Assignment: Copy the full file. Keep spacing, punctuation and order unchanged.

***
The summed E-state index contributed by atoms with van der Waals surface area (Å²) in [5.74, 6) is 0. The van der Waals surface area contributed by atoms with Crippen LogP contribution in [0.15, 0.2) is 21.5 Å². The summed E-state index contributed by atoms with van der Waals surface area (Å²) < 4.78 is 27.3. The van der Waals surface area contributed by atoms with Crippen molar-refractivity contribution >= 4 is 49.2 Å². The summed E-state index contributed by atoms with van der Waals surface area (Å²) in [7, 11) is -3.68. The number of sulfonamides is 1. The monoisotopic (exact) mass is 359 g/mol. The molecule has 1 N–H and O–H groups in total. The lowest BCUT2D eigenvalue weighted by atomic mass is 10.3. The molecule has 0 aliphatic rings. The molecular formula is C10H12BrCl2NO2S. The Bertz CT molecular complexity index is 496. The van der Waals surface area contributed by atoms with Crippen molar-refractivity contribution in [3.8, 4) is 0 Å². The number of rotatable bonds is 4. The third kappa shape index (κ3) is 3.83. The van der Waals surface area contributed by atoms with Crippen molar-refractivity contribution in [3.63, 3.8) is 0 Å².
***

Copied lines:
The summed E-state index contributed by atoms with van der Waals surface area (Å²) in [5.74, 6) is 0. The van der Waals surface area contributed by atoms with Crippen LogP contribution in [0.15, 0.2) is 21.5 Å². The summed E-state index contributed by atoms with van der Waals surface area (Å²) < 4.78 is 27.3. The van der Waals surface area contributed by atoms with Crippen molar-refractivity contribution >= 4 is 49.2 Å². The summed E-state index contributed by atoms with van der Waals surface area (Å²) in [7, 11) is -3.68. The number of sulfonamides is 1. The monoisotopic (exact) mass is 359 g/mol. The molecule has 1 N–H and O–H groups in total. The lowest BCUT2D eigenvalue weighted by atomic mass is 10.3. The molecule has 0 aliphatic rings. The molecular formula is C10H12BrCl2NO2S. The Bertz CT molecular complexity index is 496. The van der Waals surface area contributed by atoms with Crippen molar-refractivity contribution in [3.8, 4) is 0 Å². The number of rotatable bonds is 4. The third kappa shape index (κ3) is 3.83. The van der Waals surface area contributed by atoms with Crippen molar-refractivity contribution in [3.63, 3.8) is 0 Å².